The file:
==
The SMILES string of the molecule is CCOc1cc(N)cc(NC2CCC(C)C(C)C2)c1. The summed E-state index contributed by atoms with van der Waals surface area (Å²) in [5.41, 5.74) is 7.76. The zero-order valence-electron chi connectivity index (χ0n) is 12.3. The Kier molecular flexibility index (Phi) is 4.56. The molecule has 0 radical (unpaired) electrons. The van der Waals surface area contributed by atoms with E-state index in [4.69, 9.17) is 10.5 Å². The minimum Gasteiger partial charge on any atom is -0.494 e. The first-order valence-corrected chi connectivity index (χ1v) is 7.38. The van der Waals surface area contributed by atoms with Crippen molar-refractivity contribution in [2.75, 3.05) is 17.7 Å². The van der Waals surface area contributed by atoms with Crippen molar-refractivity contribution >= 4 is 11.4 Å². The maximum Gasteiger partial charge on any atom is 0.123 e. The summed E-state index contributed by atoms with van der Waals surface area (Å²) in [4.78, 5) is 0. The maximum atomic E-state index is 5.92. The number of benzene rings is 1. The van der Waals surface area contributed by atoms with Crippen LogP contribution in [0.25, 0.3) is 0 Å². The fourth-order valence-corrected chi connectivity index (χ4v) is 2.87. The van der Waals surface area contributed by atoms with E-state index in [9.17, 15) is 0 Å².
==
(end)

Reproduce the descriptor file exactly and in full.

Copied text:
The SMILES string of the molecule is CCOc1cc(N)cc(NC2CCC(C)C(C)C2)c1. The summed E-state index contributed by atoms with van der Waals surface area (Å²) in [5.41, 5.74) is 7.76. The zero-order valence-electron chi connectivity index (χ0n) is 12.3. The Kier molecular flexibility index (Phi) is 4.56. The molecule has 0 radical (unpaired) electrons. The van der Waals surface area contributed by atoms with E-state index in [4.69, 9.17) is 10.5 Å². The minimum Gasteiger partial charge on any atom is -0.494 e. The first-order valence-corrected chi connectivity index (χ1v) is 7.38. The van der Waals surface area contributed by atoms with Crippen molar-refractivity contribution in [2.75, 3.05) is 17.7 Å². The van der Waals surface area contributed by atoms with Crippen molar-refractivity contribution >= 4 is 11.4 Å². The maximum Gasteiger partial charge on any atom is 0.123 e. The summed E-state index contributed by atoms with van der Waals surface area (Å²) in [4.78, 5) is 0. The maximum atomic E-state index is 5.92. The number of benzene rings is 1. The van der Waals surface area contributed by atoms with Crippen LogP contribution in [0.25, 0.3) is 0 Å². The fourth-order valence-corrected chi connectivity index (χ4v) is 2.87. The van der Waals surface area contributed by atoms with E-state index in [9.17, 15) is 0 Å².